Introduction: The impact of electronic cigarettes (‘e-cigs’) on gingival inflammation and periodontal diseases is currently unknown. In contrast, the impact of traditional tobacco on oral health has been extensively studied and its use recognized as a significant risk factor for progression of periodontal diseases. E-cigs contain toxic chemicals, including nicotine which may pose risks to users. The goal of this study was to evaluate the effect of e-cig smoke on gingival inflammation and bone loss in a murine model of periodontitis.
Materials and methods: Saliva samples from 3 human subjects (“D”, “L”, “A”) and cultured in David Pride’s Lab in San Diego. Samples were cultured in either ECV-exposed (electronic cigarette vapor) specific growth medium (50% propylene glycol, 50% vegetable glycerin, 24 mg/mL nicotine) or non EVC-exposed medium. Non-viable microbes were extracted from the biofilm from each medium. Mice were separated into control (endotoxin free water), biofilm e-cig (ECV exposed microbes) and biofilm non e-cig (non-ECV exposed microbes) groups and injected accordingly. Injections were performed between the 1st and 2nd molars on both sides of the maxillae, 0.2 ul/injection twice a week for six weeks. Following sacrifice, microCT and bone linear analysis were performed to calculate a mean value of linear bone loss for each mouse, as defined as the distance from the CEJ to the alveolar bone crest between 1st and 2nd maxillary molars and palatal of 2nd maxillary molars.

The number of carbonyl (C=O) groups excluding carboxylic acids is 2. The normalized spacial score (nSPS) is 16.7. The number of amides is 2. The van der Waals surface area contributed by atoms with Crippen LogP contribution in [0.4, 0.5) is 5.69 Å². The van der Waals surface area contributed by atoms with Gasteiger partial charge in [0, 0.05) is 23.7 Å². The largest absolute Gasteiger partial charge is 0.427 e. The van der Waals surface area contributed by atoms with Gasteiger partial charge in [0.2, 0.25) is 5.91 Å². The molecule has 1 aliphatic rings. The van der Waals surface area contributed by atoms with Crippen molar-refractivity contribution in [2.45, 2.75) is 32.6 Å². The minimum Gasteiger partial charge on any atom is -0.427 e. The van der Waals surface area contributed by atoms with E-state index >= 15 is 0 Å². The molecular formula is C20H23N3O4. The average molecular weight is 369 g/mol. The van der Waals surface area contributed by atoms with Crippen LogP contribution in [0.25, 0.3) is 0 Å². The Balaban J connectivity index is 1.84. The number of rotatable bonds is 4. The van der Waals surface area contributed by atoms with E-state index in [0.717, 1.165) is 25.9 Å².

Results: There was no significant difference in linear bone loss between biofilm e-cig groups and non e-cig groups. Moreover, none of the biofilm e-cig groups showed linear bone loss compared to control while two biofilm non e-cig groups did. Clinical images show increased gingival inflammation in both of the biofilm e-cig and non e-cig groups compared to control.
Discussion: The use of human saliva as a method for bacterial colonization in mice has several limitations due to the variations in the species colonization disease model. In addition, utilizing ECV-exposed human saliva biofilm specific growth medium as a method to study the effects of e-cig in mice’s periodontal health was not been proven to be effective. Future directions could include comparing between nicotine and non-nicotine containing e-cig vapors, as well as the differences between e-cig flavors, as some flavorings have increased toxicity. Flow cytometry can also be utilized to future characterization of the immune response.